Aswan is located 1000 km south of Cairo on the banks of the Nile. For many centuries, the city was a trade center on the caravan route, ivory and other goods from Central Africa were brought here, and the famous pink granite was mined in the vicinity. The economic importance of the city was especially great during the reign of the pharaohs.
To the north of the city, the Nile calmly carries its waters for more than a thousand kilometers, right up to the Mediterranean Sea, and to the south, rapids impassable for ships begin. There is not a single bridge across the river in Aswan. To get to the other side by car, you need to drive along the crest of the old dam, which was built at the end of the last – the beginning of this century and delayed the second, but not the main wave of the Nile tide.
In Russia Aswan is usually associated with a giant dam built in the 60s with the assistance of the USSR. With the construction of the Aswan Dam, the Egyptians finally got the opportunity to control their great river – to direct the entire tide of the Nile into the reservoir. The dam has become one of the landmarks of the city. This gigantic structure is 111 m high, 3.5 km long and 1 km wide. On the left bank of the river, at the western base of the dam, a monument to Egyptian-Soviet friendship has been erected. From the observation deck of the monument, located at a height of 46 m, both the dam, the reservoir, and Aswan are perfectly visible.
According to Politicsezine.com, Aswan is a very picturesque city. Its residential quarters are located on the right, low bank of the river. The tree-lined embankment stretches for several kilometers. Tourist ships lined up along it in a continuous line. They cruise along the Nile to Luxor, stopping at Kom Ombo and Edfu along the way, where wonderful temples have been preserved since ancient times. One of the stops on the cruise is the Mausoleum of the Aga Khan, considered a fine example of contemporary Islamic art. Not far from the mausoleum lie the ruins of the ancient Coptic monastery of St. Simeon, founded in the VI century.
The pride of Aswan is the Botanical Garden on Plant Island or Kitchener Island. The garden is home to over 400 species of subtropical flora, including the world’s largest collection of palm trees, with over 100 species.
At the southern tip of Elephantine Island is an impressive site. The high bank is lined with stone slabs on which hieroglyphic inscriptions are carved. Ancient Aswan began in this part of the island. In the middle of the rocks stands an island with a beautifully preserved temple of the goddess Isis.. Its front platform is surrounded by a colonnade. A large image of Ptolemy XII adorns the wall of the first 18-meter pylon. In the temple you can see the paintings depicting the childhood of Horus, the son of Isis and Osiris. The beautiful bas-reliefs of the temple were badly damaged by floods, as well as by partial flooding after the construction of the old dam.
The Nubians who settled in the city give it a special African flavor: you can hear old Nubian music in restaurants, and buy bright Nubian embroidery in souvenir shops. In winter, Aswan comes alive, its streets, restaurants, embankments and bazaars are filled with crowds of tourists.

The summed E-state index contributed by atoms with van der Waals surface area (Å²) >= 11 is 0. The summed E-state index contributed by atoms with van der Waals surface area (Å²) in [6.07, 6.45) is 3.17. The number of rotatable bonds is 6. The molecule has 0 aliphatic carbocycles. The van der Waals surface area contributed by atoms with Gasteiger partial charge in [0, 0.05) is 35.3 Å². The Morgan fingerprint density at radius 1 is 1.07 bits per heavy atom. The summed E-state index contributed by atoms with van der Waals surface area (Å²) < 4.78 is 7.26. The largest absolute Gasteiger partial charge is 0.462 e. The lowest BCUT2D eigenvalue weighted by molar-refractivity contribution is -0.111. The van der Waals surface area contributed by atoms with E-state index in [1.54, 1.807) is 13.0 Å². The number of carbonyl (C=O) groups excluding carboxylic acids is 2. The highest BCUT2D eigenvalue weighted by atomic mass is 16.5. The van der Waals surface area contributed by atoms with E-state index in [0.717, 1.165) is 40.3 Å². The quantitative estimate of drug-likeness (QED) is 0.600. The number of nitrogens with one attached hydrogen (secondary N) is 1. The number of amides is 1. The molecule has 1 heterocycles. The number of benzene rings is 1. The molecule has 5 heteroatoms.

Dahab is located in the south of the Sinai Peninsula. In the past, it was a Bedouin village, and now it is a resort offering excellent opportunities for beach holidays, diving and windsurfing.
Dahab is a geographic name that combines several places. One of them is Masbad, a small tourist center with a cozy promenade, along which, on one side, there are numerous shops and Bedouin shops, and on the other, at the very edge of the sea, cafes and restaurants. This is an inexpensive place for youth recreation. There are many small hotels and campsites that are ideal for those who are willing to sacrifice some comfort and spend the money saved on outdoor activities and excursions.
Three kilometers from the tourist center is The lagoon is one of the best places in the world to learn how to windsurf. Its natural features – smooth water, wind directed along the coast, sandy beaches, attract a large number of fans of this sport. There are four comfortable hotels here.
In the north is Assala – a village of indigenous Bedouins. It ends with the residential area of Mubarak, resting against the mountains. There are more than 20 dive sites in the vicinity of Dahab. All dives are carried out from the shore. One of the most impressive places is the world-famous Blue Hole.. This is a huge well in the reef rock with a diameter of about 100 m, tapering down like a funnel. Exploring the water spaces of one of the cleanest seas in the world, you can find rare specimens of underwater flora and fauna, see bizarre corals, sunken ships. Giant turtles, colorful fish live here, and in July and August octopuses, large barracudas, eagle rays, manta rays come to these waters.
About an hour and a half camel ride along a narrow path along the sea to the north of the Blue Hole, the territory of Ras Abu Galum National Park begins. A camel safari is organized on this route, with an overnight stay in a thatched hut in a coastal Bedouin village, with a dinner cooked on a fire and diving from a reef. Second National Park, Gabr Il Bent located south of the city. This is perhaps the most uninhabited piece of coast in the vicinity of Dahab. Safaris are also organized in the park, and the coast is the best place for a dive safari.